HYT Technologies Part 1: Creation and launch of the project
Hydro Mechanical Horologists present the unthinkable: using liquid in a mechanical watch to display the time. This is a huge challenge in terms of design and production.
Let’s go back to a human, watchmaking and scientific adventure. HYT was the buzzword at BaselWorld 2012. The promised anti-conformist achievement fascinated all attendees. This story could thus easily start with the famous: “I have a dream…”. Come to think of it, when Lucien Vuillamoz had the idea of designing a water watch in 2002, his concept was far from being feasible and was more fictitious than real. Consequently, its actual design and production inturn were a real challenge.
From intention to design
It was the very site of the Swiss national exposition – in the Three-Lakes region; i.e. Neuchâtel, Bienne and Morat – that inspired its creator to think up the water watch. Here, we experience a sort of historical flashback to the time of water clocks and the extreme mistrust of watchmakers of the aquatic element, which remains public enemy number 1 of mechanical timepieces prone to rust.
The concept seemed hard to materialize and remained just an intention for a long time. Years went by but Lucien Vuillamoz could never get this vision out of his mind. His way of thinking about the project evolved and thus the concept HYT are now presenting - displaying the passing of time through liquid –has slowly taken shape.
HYT fluid module
This new approach quickly adopted the functional principles of the fluidic HYT indicator. The two supple metallic bellows are very thinly linked by a capillary. Each of the flexible chambers is filled with two immiscible types of liquid of which one is colored. When compressing one of the two chambers, the interface between the two fluids shows the time.
Half way between Oppenheimer and professor Tournesol, Lucien Vuillamoz impresses everybody with his freethinking, as if it were floating above the Quantum Vacuum. One could summarize his approach as the motto that illustrates Socrates’ analytic thinking: “All I know is that I know nothing”
Vuillamoz specialized in thermodynamics at the renowned nuclear and corpuscular physics department at the University of Geneva. As a compulsive inventor, his academic background told him he had an extraordinary concept at hand but he knew that mastering the physical constraints for its development required great skill.
From concept to the first prototype
When one has a revolutionary idea, the first thing to do is to protect it. Since he lacked the necessary knowledge in this field, Vuillamoz turned to his friend, Patrick Berdoz, who has vast experience in the field of intellectual property. After the usual preliminary study, it seemed that the technologies could in fact be protected. With the logistical and financial help of Patrick Berdoz who believed that this daring project had a future, novelty searches were carried out and advanced deposits were made. “There are currently eight patent families”, explained Vuillamoz. “Protecting intellectual property is at the heart of HYT’s strategy and its sister company Preciflex. The latter is the technological platform in the fields of indication and its aim is to control the movement of very small amounts of fluid for diverse applications”.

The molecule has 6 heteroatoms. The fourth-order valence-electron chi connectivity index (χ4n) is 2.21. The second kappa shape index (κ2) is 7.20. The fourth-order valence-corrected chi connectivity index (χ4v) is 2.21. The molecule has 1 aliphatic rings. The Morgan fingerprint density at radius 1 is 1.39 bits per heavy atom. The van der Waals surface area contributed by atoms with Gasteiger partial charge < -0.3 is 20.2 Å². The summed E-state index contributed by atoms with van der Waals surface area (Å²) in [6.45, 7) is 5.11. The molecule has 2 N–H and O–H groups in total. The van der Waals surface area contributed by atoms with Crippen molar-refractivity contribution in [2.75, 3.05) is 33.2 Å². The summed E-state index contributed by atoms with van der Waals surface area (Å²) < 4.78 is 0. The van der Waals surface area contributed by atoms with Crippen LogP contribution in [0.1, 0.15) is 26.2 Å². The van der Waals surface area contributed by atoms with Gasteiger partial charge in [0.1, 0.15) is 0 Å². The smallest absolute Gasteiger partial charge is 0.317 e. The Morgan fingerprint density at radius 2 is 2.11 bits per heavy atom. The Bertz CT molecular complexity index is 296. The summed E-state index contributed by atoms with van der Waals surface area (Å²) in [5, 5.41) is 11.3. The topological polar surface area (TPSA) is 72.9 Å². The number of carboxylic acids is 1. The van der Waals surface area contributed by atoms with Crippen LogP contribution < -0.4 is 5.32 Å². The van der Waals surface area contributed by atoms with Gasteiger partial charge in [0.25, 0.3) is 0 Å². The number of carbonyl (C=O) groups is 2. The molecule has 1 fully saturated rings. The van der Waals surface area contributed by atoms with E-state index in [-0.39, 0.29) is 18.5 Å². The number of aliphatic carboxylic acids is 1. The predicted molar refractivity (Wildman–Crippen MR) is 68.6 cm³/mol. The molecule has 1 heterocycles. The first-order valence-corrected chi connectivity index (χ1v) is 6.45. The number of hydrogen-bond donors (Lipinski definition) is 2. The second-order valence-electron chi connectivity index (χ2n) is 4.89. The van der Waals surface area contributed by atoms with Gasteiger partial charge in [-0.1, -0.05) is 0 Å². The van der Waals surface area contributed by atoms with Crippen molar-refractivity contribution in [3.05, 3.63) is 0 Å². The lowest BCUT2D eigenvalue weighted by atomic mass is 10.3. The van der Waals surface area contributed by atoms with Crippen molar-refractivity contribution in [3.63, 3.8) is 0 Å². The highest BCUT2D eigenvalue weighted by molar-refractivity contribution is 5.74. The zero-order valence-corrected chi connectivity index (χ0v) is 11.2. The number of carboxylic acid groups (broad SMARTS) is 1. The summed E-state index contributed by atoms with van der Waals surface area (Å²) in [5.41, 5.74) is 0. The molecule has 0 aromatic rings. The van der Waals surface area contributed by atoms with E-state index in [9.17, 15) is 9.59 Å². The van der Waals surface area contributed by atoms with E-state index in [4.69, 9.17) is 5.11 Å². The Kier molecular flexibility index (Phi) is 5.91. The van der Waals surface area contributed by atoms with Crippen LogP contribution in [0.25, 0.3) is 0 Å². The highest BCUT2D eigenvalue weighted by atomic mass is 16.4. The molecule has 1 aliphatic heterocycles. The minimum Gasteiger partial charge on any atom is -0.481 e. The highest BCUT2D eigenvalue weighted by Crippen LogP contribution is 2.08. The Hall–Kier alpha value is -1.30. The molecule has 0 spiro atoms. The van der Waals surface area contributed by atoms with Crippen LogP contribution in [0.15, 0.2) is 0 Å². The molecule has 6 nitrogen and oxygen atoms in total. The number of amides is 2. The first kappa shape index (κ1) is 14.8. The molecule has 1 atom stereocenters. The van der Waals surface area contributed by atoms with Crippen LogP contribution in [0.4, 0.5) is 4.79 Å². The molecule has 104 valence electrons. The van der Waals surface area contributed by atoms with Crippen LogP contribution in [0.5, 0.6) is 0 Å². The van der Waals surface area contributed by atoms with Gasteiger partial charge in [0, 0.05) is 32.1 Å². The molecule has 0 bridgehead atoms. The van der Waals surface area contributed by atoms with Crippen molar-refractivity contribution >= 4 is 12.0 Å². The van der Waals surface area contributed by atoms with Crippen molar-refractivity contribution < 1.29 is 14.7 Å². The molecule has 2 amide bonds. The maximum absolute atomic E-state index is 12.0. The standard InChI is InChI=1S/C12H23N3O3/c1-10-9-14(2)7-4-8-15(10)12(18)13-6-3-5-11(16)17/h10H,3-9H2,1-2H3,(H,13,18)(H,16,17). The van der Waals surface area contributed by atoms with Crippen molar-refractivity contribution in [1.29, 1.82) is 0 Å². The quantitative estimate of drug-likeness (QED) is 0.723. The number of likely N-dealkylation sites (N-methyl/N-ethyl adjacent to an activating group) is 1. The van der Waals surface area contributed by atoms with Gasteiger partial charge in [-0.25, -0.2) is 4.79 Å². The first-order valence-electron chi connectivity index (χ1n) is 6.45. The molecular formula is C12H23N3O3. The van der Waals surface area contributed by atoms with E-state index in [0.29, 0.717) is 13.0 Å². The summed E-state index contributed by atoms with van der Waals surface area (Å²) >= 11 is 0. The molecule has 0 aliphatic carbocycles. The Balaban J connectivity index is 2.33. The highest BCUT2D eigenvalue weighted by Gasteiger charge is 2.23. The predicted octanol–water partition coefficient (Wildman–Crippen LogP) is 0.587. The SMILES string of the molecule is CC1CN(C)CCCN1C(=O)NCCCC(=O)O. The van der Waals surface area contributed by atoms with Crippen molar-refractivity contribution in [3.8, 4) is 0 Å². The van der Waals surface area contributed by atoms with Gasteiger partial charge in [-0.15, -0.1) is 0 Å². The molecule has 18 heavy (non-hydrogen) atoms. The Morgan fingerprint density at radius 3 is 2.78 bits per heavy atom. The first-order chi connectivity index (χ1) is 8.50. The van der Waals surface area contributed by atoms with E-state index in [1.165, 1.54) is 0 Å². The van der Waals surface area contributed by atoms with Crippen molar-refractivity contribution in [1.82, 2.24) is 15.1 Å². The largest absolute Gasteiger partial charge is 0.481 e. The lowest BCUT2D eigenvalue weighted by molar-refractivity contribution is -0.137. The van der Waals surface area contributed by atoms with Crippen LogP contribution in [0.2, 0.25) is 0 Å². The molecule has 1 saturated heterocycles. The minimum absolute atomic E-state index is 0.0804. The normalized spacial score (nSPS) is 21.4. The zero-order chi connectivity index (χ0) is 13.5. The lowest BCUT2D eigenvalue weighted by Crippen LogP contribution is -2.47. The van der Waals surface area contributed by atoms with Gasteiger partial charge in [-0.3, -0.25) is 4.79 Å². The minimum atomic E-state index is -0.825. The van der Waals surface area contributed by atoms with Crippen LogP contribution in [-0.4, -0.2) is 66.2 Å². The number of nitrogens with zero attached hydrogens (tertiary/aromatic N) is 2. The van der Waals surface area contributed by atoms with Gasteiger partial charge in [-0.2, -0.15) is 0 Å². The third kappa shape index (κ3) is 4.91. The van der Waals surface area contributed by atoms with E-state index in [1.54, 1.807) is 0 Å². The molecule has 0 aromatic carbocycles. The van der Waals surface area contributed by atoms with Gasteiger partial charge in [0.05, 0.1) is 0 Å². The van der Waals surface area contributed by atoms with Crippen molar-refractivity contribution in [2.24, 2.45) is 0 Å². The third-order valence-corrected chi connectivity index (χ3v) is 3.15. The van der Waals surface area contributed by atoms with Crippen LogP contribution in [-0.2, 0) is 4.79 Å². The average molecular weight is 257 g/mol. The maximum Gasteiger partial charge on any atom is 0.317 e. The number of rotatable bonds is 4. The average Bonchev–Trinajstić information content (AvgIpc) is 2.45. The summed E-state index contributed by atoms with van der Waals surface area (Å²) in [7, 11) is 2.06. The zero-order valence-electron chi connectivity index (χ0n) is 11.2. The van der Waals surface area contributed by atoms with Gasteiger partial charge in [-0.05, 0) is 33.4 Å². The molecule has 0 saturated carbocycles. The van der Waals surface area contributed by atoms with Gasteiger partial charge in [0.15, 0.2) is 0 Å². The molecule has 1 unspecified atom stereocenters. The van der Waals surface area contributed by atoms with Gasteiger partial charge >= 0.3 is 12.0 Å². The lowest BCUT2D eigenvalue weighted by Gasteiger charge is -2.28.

Once the first vital step was taken, the HYT company was established and a fund raising campaign was launched in order to start the production of a first functional prototype. The second part of this article will reveal the amount of constraints that had to be dealt with in order to make this unique project a success.
The challenges in the creation of a reliable, feasible and marketable product are numerous and indubitably require setting up a team that possess both the necessary skills and enough audacity to prepare to explore what has never been explored before. In 2010, Vuillamoz met the providential man who would manage the HYT company and pass his communication skills on to the construction and promotion of the brand’s image. That man is Vincent Perrirad. His talent and sincere taste for innovation were hailed during his previous watchmaking works. This fine team was soon completed with the arrival of Bruno Moutarlier, former industrial director of Audemars Piguet, who hired Jean François Mojon and his team – Chronode – to produce the movement of the HYT H1.
Everyone knows the rest of the story: Firstly, HYT had all attendees focusing on their stand that presented, with the H1, a new dimension in time display at BaselWorld 2012. Then, most watchmaking commentators started hailing the achievement of inserting liquid inside a mechanical watch. Finally, the challenges for the production of the H1 were particularly complex and alien to the watchmaking culture. Thus, only a handful of watch experts instantly understood the exact functioning of the fluid module. With the cooperation of the actors of this development, the second part of this article will shed light on the functioning and developments required to put the HYT H1 on the market. To be continued…